Tuesday, January 16, 2018

BEING FISHKILL Author Ruth Lehrer On Stumbling Into Inspiration

Inspiration is a funny thing. It can come to us like a lightning bolt, through the lyrics of a song, or in the fog of a dream. Ask any writer where their stories come from and you’ll get a myriad of answers, and in that vein I created the WHAT (What the Hell Are you Thinking?) interview. Always including in the WHAT is one random question to really dig down into the interviewees mind, and probably supply some illumination into my own as well.

Today's guest for the WHAT is Ruth Lehrer whose debut YA novel, BEING FISHKILL, is set against the stark reality of an impoverished rural landscape, and offers a stunning, revelatory look at what defines and sustains “family.”

Ideas for our books can come from just about anywhere, and sometimes even we can’t pinpoint exactly how or why. Did you have a specific origin point for your book?

Several years ago my partner’s mother was sick and we were commuting to Queens NY every weekend for months. Up and down the Taconic Highway, several times a week. Both ways you see the exit sign for the towns of FISHKILL/CARMEL. “Wouldn’t that be a funny girl’s name?” I said, “Some deluded mother naming her kid Carmel Fishkill ...”  Once she had a name, Fishkill easily stepped out into the world. 

Once the original concept existed, how did you build a plot around it?

I didn’t really build the plot. I was lucky enough to have the characters, Fishkill and Duck-Duck, knock loudly on my creative door. I wrote the first sentence in the car outside a writing group and then wrote the first couple pages when I went inside. Fishkill and Duck-Duck were fully formed people who walked up and pretty much dictated their story.

Have you ever had the plot firmly in place, only to find it changing as the story moved from your mind to paper?

The plot of Being Fishkill shifted in small ways during the process of writing and editing but my second book, which I am in the process of writing, is a squishy slimy animal and seems to change every time I sit down to write.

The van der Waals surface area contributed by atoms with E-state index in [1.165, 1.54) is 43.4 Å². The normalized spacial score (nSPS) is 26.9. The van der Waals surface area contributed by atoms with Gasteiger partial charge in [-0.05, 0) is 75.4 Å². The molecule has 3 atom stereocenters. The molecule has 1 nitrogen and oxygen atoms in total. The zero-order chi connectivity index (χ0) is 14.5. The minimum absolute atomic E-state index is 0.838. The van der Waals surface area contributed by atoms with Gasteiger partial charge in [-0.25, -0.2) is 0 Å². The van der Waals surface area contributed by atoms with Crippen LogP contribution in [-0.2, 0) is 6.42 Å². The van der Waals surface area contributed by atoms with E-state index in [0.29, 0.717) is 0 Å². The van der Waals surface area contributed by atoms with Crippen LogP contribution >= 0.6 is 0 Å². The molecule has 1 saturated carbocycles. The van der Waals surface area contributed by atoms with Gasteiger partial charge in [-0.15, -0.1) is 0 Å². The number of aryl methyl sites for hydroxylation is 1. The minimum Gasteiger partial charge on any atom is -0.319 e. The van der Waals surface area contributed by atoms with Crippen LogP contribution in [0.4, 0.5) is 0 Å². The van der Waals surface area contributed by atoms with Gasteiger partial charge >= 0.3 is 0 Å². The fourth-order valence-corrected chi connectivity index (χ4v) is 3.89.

Do story ideas come to you often, or is fresh material hard to come by?

Poems come to me often, mostly whenever I sit down and let them. (They’re not always good poems, but hey ...) Story/novel ideas are harder to come by. I wish I knew where that particular place was where characters like Fishkill are just waiting to latch onto an author. I seem to have stumbled there once. Maybe it will happen again? 

How do you choose which story to write next, if you’ve got more than one percolating?

Usually I have one main project I’m working on and various stray poems. I don’t seem to be able to juggle more than one novel. I envy folks who can. 

I have 8 cats (seriously, check my Instagram feed) and I usually have at least one or two snuggling with me when I write. Do you have a writing buddy, or do you find it distracting?

No cats, no dogs, no birds, no lizards. Sometimes I write with a human friend, either in person or virtually. I have a drawing of an owl on the wall near my desk. 

Monday, January 15, 2018

Welcoming Pat Zietlow Miller To The Podcast!

I'm excited today to bring my first ever picture book author to the podcast, Pat Zietlow Miller, who has received multiple awards for her many picture books. Her titles include SOPHIE’S SQUASH, WHEREVER YOU GO, SHARING THE BREAD, THE QUICKEST KID IN CLARKSVILLE, and the newly released WIDE-AWAKE BEAR. Pat joined me to talk about how querying a picture book is different than querying a novel, the misleading ease of each project being 700 words or less, and why a children’s book writer who wants to be traditionally published should not seek out an illustrator before submitting their work.

As always, if you find the podcast helpful or just enjoy listening, please consider donating by visiting Go Fund Me or clicking here.

Saturday, January 13, 2018

The Saturday Slash

Meet my Hatchet of Death (or, some other colorful description RC Lewis and I come up with at any given moment). This is how I edit myself, it is how I edit others. If you think you want to play with me and my hatchet, shoot us an email.

We all know the first line of a query is your "hook." I call the last line the "sinker." You want it to punch them in the face, in a nice, friendly kind of way that makes them unable to forget you after having read the 300 other queries in their inbox.